First of all, I am very critical of socialism in all its forms.
But, again, even through »mainstream » social-democrats won’t like that, neoconservatism is just a form of social-democracy.
Even historically, neoconservativism didn’t come from »paleoconservatism » but from American progressives who were for the Vietnam War.
My first critic of neoconservatism is with their foreign policy. Even with the fact that it is unfortunate that war could actually be accepted as a neo-keynesian economic policy of stimulation (which goes against the Broken Window fallacy). Even through I am far from being a naive pacifist, even with »good intentions », it’s difficult to say anything good in doing military expeditions. In the contrary, except for conscription, the Swiss model of national defense is close to my views on national defense.
Again, I do not consider myself an useful idiot. I believe that North Koreans are living in a despotic open-air prison and Syrian people are being massacrated by a totalitarian government, liberating them by military means have an absolute probability of inentended consequences. Plus like in all military conflicts, doing a war is AWFULLY expansive for every taxpayer and for the next generations. Also, the problem is like in any war you finish at the end of killing civilians which have nothing to do with the war.
Of course, many social democrats don’t realize that being »conservative » or »progressive » don’t change anything about the fact that some gouvernments in the worlds had a very interventionnist foreign policy.
The only difference is that modern neoconservatism have a nationalistic defense policy based on foreign »expeditions » while »progressives » are for the usage of do-gooder organizations like the UN, which seems to be nothing else then a utopic game of mirrors.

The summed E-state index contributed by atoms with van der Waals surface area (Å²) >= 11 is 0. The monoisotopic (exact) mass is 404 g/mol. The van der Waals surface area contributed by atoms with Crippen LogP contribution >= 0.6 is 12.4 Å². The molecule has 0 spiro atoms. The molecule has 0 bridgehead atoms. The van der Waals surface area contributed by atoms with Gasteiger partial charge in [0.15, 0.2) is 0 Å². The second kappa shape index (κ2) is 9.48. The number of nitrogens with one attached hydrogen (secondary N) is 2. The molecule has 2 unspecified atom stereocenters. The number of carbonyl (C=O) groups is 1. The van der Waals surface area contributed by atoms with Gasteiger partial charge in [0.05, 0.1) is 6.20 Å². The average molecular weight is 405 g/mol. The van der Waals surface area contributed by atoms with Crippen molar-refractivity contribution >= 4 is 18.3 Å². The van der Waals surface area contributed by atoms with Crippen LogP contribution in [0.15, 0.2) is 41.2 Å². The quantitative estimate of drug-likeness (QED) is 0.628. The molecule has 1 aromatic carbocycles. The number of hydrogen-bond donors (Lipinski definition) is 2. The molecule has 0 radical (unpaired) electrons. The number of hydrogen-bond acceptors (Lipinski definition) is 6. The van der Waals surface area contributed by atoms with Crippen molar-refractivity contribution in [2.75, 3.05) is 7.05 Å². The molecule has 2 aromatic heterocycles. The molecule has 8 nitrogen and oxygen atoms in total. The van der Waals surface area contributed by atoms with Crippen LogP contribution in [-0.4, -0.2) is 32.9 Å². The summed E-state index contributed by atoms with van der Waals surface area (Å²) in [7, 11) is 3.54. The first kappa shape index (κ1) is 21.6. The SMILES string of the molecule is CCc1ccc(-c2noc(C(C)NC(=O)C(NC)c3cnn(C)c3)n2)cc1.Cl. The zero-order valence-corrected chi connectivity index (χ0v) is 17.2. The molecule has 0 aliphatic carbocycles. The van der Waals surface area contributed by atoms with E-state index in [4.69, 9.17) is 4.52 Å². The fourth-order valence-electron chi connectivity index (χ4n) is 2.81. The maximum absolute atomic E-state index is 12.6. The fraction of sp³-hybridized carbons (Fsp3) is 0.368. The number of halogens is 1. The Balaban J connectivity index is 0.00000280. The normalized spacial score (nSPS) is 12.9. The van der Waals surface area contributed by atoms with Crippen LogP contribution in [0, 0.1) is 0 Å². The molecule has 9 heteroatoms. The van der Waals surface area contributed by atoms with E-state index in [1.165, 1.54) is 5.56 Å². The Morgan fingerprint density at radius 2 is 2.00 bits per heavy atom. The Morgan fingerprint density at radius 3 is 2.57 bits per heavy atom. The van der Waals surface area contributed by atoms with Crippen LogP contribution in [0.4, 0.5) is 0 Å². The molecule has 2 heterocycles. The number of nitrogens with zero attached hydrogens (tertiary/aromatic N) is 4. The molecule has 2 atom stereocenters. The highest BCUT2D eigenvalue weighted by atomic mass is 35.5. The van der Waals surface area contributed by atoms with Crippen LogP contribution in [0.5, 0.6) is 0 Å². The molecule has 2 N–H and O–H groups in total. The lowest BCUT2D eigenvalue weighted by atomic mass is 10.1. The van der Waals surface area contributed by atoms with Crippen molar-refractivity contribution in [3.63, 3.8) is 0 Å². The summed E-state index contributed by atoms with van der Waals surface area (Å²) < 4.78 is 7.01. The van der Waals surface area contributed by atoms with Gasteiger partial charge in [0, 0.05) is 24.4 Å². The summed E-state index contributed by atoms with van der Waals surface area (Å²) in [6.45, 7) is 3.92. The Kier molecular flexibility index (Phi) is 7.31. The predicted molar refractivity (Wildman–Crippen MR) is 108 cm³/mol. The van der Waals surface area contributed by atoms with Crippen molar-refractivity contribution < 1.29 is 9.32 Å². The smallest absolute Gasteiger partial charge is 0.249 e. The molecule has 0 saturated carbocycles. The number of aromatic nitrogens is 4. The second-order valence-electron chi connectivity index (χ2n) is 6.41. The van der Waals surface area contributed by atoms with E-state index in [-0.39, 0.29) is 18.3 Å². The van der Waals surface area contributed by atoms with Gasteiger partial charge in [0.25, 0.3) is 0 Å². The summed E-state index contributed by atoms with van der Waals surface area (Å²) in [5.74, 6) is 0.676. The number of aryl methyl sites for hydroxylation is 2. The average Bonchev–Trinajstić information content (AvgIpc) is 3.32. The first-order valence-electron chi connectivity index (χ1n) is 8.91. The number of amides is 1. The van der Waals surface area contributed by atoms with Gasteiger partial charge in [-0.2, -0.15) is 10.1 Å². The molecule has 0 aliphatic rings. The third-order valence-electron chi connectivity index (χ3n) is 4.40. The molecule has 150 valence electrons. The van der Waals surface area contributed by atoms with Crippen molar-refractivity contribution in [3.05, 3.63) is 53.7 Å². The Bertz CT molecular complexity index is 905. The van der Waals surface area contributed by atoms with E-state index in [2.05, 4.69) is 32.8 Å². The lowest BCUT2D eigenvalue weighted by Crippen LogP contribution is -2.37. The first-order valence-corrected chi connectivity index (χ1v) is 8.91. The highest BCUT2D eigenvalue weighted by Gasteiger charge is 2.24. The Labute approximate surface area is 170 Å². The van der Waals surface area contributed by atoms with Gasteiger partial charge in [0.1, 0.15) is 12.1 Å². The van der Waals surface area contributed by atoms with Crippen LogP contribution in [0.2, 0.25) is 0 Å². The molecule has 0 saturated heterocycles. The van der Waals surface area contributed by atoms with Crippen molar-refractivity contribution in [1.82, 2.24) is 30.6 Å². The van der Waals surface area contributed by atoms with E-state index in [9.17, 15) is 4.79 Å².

My second critic of neoconservatism is with their crackpot fiscal policies based on high-spending and high debt. Socialists are alike, even that I cannot sometimes see the line because many neoconservatives (I am sure that many American neocons have probably never read the US constitution) are fans of both the welfare and warfare state exactly like some social democrats in this age.
Economically, I believe in sound money, I believe that the free market is the most human way possible to empower all people and that fiscality should be simple as possible for everyone and taken as locally as possible. I am also for the fact that with this freedom, there is automatically a sense of responsability that comes with it.
I also believe in localism, a live and let live social policy and the fact the property rights are the best to bring people close to their community. Of course, planning (whatever social or economic) may seems like the »easy » path, but its ALWAYS brings unintended consequences at the end.
Neoconservatives are not believing in that. In fact, they believe in a interventionnist gouvernment to bring »national greatness ». In some cases, I think it’s actually more a syndrome of acute paternalism.
Well, I am sorry to say there is no »national » greatness. For me, national greatness comes with people working hard while doing the best that they can, innovate by thinking by their own as an individual, doing sacrifices and sometimes taking risks. Many statists (or nationalists) don’t understand that a »country » or »nation » is composed of individuals firstly and not of something artificial formed by magical powers.
PS: You know what is weird, based on the US politics of the last 12 years, I think that except a few notable exceptions (anybody following closely US politics know very well who they are) is a one-party party. Let’s call it, the Inteventionnist federal gouvernment Party who have probably never read their own constitution.